Two Out Of Five Have Missed Utility Bill Payment In The Past Six Months


According to recent research from Moneyhub Payments, two out of every five adults in the UK have missed a utility bill payment in the previous six months, underscoring the need for more flexible payment options.

Approximately 25% of UK adults, according to Moneyhub’s most recent financial wellbeing survey, have missed a payment of some kind in the previous six months. More than 2 in 5 (41%) of these customers who haven’t made a payment in the last six months also didn’t pay their utility bills. When it came to expecting bills to arrive or be paid, over three-quarters (77%) of the respondents reported feeling anxious. Of all the bill types, consumers were most concerned about utility bills, with 51% reporting that they cause them the most anxiety.

Rising utility costs in the UK, along with the broader crisis in the cost of living, have made consumers very concerned, as households find it increasingly difficult to stick to their monthly spending plans. Ofgem’s figures from December 2023, which showed that the UK consumer energy bill debt had reached a record £3 billion, serve as an example of the scope of the problem.

In addition to taxing the average household’s financial resources, this increase in utility prices causes profound anxiety about future affordability, especially for lower-income families and those already experiencing financial difficulties. This increases stress and uncertainty around money.

Across the types of utility bills, energy bills were unsurprisingly found to be the most stressful for consumers, with 41% saying they made them the most anxious. This was followed by water bills (14%) and broadband payments (10%).

However, there are solutions available for utility companies to support their customers, particularly those who are regularly struggling with payments. When asked what would help them manage their money or reduce instances of missed payments 38% of UK consumers said that choosing the day of the month Direct Debits are taken would make a difference. A warning before payments are expected (28%) and better oversight of their incomings and outgoings (27%) were also key solutions.  In addition, 17% said the ability to pay bills weekly rather than monthly would help them manage their money. With the same percentage (17%) of respondents paid on a weekly basis, this would indicate that such a change could be truly transformative for that group.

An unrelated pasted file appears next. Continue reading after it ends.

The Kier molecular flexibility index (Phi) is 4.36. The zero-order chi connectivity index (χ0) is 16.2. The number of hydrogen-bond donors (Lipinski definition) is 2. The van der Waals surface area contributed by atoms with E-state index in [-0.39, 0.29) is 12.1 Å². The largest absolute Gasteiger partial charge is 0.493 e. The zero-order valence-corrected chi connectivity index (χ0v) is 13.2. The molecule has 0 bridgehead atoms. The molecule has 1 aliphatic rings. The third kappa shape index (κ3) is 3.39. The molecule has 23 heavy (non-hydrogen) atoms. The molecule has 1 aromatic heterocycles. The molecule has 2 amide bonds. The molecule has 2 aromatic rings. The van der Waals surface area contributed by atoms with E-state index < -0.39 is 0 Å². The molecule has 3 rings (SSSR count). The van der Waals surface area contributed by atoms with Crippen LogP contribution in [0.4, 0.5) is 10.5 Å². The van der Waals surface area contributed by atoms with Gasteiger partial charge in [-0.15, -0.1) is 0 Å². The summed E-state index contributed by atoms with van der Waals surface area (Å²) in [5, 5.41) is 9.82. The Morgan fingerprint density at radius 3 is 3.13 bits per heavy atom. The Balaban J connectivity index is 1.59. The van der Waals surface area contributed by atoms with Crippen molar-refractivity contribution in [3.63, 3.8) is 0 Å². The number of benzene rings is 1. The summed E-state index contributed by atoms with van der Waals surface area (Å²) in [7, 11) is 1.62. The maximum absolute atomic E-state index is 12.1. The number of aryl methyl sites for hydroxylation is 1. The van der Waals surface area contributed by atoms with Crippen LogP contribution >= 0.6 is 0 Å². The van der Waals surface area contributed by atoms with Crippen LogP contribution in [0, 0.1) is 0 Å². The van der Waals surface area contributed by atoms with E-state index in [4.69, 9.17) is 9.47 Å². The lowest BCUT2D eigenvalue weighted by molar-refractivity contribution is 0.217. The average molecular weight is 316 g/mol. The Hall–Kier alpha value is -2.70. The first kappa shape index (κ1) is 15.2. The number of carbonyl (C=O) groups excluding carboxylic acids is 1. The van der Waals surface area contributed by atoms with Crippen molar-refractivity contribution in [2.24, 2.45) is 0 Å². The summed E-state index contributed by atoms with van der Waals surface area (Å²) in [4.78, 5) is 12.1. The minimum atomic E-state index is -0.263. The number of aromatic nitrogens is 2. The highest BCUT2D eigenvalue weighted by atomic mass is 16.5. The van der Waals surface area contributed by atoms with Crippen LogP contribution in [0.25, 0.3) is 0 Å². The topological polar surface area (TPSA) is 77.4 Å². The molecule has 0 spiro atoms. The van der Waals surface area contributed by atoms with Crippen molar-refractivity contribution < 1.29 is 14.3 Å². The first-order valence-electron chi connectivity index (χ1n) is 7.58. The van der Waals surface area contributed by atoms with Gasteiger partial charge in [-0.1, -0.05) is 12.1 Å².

Open Banking and Open Finance payments could offer the flexibility required by customers. With Open Banking and Open Finance payments technology, the provider can much better support the consumer by preventing situations when they are blindsided by an unexpected price increase or payment and at the same time making it very easy for the customer to pay or transfer funds.

This means that companies that provide essential services like heating, electricity, broadband, and water have another option: they can track how much the customer can afford and offer them the option to split payments in a way that suits their circumstances.

Open Banking payments enable providers to step in and take actions that would go a significant way to mitigating the issues associated with missing payments, payment anxiety and support overall financial wellness.

Mark Munson, MD of Payments at Moneyhub comments: “Missed payments are causing significant concern for UK consumers, with utility bills the number one culprit. With energy bills high, there is a real worry that this problem will only worsen without intervention.